# k-points and ENCUT convergence tests before or after relaxation?

Let's say I want to relax a structure using VASP. K-points and ENCUT convergence tests must be conducted before or after relaxation? and which tags should be included inside the INCAR file during convergence tests?

I do generally follow the follwoing:

1. Keep basic tags EDIFF, EDIFF to 1E-07 and 1E-06 (or -0.005) generally. i do use defaults if i want to do a faster run just for checking. and i dont know how can we preempt or know the potential surface is flat or not, as mentioned by Rosen. As in his answer said"...However, if the potential energy surface is flat, this may lead to issues converging the structure to the local minimum because of numerically inaccurate forces....."

2. for KPOINTS i use 30 to 40 times the reciprocal lattice parameter. (Eg. if a=3, b=4, c=6, then KPOINTS be 40/a, 40/b, 40/c). Not known the origin of such thumb rule !!! :). If its slab, surface or 2D material, then the Z-direction KPOINT will be 1.

3. i avoid using any other tags, except ISMEAR, ISYM and run static calculations for ENCUT and KPOINTS convergence. Still i face convergence issues.

but I did not face such issues so far in QE (just a basic learner now) Regards

• I welcome you to our community with a +1! Thanks for contributing content here and we hope to see much more of you !!! Commented Dec 6, 2020 at 5:12

This is a good question. In general, it often may not matter too much, but as with all aspects of numerical convergence, the only way for you to know for sure is to investigate. The concise answer is that in most cases, you can probably feel quite comfortable using the starting geometry for your convergence tests if: 1) the structure is reasonable (e.g. it's from experiments, taken from a database, converged at a different level of theory) and 2) the lattice constants do not change substantially after structure relaxation. Regardless, for any properties of interest, it is never a bad idea to check every now and then that the settings you are using are numerically converged.

This is a matter of opinion, but here is what I would suggest if you're particularly unsure. Carry out an (initial) structure relaxation with what are likely to be some reasonably accurate settings. The general rule-of-thumb for volume relaxation is to use (at least) 1.3 times the largest ENMAX value in your pseudopotential (POTCAR) files to prevent Pulay stresses. I often just use 520 eV for the plane-wave kinetic energy cutoff (ENCUT) since that's the maximum it could possibly be using the standard VASP 5.4 pseudopotentials. As for the number of $$k$$-points, that's going to be a bit trickier, but you can follow the lead of the OQMD or the Materials Project and use ~1000 $$k$$-points per number of atoms in the cell, distributed in a way that places more $$k$$-points along dimensions with smaller lattice constants. This would likely give you a quite reliable geometry to start with.

With this cleaner geometry, you can carry out your convergence tests and decide what you will use for the remainder of the project when studying this system. Of course, any new settings you decide upon must be used to re-relax your structure such that it is again at a local minimum in the potential energy surface for the production-quality settings you have chosen. Since the initial geometry and final geometry here are likely to be quite similar, you can feel comfortable not running yet another convergence test, although there is never harm in checking.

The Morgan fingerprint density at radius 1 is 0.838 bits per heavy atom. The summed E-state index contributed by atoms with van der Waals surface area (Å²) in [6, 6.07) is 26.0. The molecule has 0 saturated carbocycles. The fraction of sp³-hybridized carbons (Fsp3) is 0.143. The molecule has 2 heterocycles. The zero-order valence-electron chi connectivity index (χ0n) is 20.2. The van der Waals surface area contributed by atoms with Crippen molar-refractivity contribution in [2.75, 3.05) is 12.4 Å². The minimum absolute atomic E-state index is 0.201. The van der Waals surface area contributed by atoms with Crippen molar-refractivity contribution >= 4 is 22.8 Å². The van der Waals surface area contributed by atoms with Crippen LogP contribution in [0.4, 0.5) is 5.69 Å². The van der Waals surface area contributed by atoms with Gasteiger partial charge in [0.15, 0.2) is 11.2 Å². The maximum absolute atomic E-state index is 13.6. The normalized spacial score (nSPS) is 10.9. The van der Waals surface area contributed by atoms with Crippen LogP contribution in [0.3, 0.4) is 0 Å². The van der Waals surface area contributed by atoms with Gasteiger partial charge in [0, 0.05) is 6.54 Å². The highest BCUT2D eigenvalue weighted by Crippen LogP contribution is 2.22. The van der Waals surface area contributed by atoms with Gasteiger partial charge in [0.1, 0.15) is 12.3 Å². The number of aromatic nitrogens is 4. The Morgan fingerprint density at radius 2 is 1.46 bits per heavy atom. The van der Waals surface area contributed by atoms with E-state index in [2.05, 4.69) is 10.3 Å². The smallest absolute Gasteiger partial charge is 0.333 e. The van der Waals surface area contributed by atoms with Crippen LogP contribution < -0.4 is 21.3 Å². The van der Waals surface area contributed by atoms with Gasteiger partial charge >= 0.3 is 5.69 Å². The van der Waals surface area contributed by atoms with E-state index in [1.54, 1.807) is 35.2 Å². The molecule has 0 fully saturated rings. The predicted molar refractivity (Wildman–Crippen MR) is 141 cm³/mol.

As for input flags, the following are the most important:

1. Plane-wave kinetic energy cutoff (ENCUT): Higher values are better but are more computationally expensive. I would start with the default obtained using prec='Accurate' and/or 1.3 times the maximum ENMAX value in your POTCAR files. Increase ENCUT by increments of ~50 eV or so until you feel comfortable with the results.

2. The number of $$k$$-points (KPOINTS): Again, higher numbers are better here. In general, you want to use more $$k$$-points along smaller lattice constants. There are several utilities in Pymatgen and elsewhere, such as the JHU $$k$$-point grid server, that can be very helpful with arranging the $$k$$-points. The ideal number of $$k$$-points changes significantly with cell volume, so this is one to keep an eye on if your structure changes drastically after relaxation.

3. The numerical tolerance for converging the electronic energy (EDIFF): A smaller number is better here. For ensuring accurate geometries, this value does not have to be too small. A default of 10E-4 is often okay. However, if the potential energy surface is flat, this may lead to issues converging the structure to the local minimum because of numerically inaccurate forces, in which case you would need to decrease the value further. For other properties, you may need a lower value of EDIFF as well, which I recommend decreasing in intervals of one order of magnitude until you are satisfied. Typically, I use 1E-6 for most of my work.